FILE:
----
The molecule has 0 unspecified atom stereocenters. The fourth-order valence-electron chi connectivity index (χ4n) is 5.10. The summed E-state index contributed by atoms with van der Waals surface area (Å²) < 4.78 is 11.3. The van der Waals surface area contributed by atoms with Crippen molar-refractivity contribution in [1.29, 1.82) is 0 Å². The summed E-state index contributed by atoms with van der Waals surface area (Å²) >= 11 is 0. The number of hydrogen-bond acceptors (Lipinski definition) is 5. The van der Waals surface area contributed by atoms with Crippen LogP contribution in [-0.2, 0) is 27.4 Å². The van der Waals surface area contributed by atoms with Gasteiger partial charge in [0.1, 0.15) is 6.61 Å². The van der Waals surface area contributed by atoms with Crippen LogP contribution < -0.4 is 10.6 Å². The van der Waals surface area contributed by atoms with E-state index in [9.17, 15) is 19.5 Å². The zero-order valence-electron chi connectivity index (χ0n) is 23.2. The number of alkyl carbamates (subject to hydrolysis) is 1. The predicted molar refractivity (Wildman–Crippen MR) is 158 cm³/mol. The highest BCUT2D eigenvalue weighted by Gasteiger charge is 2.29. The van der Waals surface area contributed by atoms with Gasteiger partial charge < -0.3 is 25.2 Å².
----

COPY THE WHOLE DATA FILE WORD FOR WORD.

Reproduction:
The molecule has 0 unspecified atom stereocenters. The fourth-order valence-electron chi connectivity index (χ4n) is 5.10. The summed E-state index contributed by atoms with van der Waals surface area (Å²) < 4.78 is 11.3. The van der Waals surface area contributed by atoms with Crippen molar-refractivity contribution in [1.29, 1.82) is 0 Å². The summed E-state index contributed by atoms with van der Waals surface area (Å²) >= 11 is 0. The number of hydrogen-bond acceptors (Lipinski definition) is 5. The van der Waals surface area contributed by atoms with Crippen LogP contribution in [-0.2, 0) is 27.4 Å². The van der Waals surface area contributed by atoms with Gasteiger partial charge in [0.1, 0.15) is 6.61 Å². The van der Waals surface area contributed by atoms with Crippen LogP contribution < -0.4 is 10.6 Å². The van der Waals surface area contributed by atoms with E-state index in [9.17, 15) is 19.5 Å². The zero-order valence-electron chi connectivity index (χ0n) is 23.2. The number of alkyl carbamates (subject to hydrolysis) is 1. The predicted molar refractivity (Wildman–Crippen MR) is 158 cm³/mol. The highest BCUT2D eigenvalue weighted by Gasteiger charge is 2.29. The van der Waals surface area contributed by atoms with Gasteiger partial charge < -0.3 is 25.2 Å².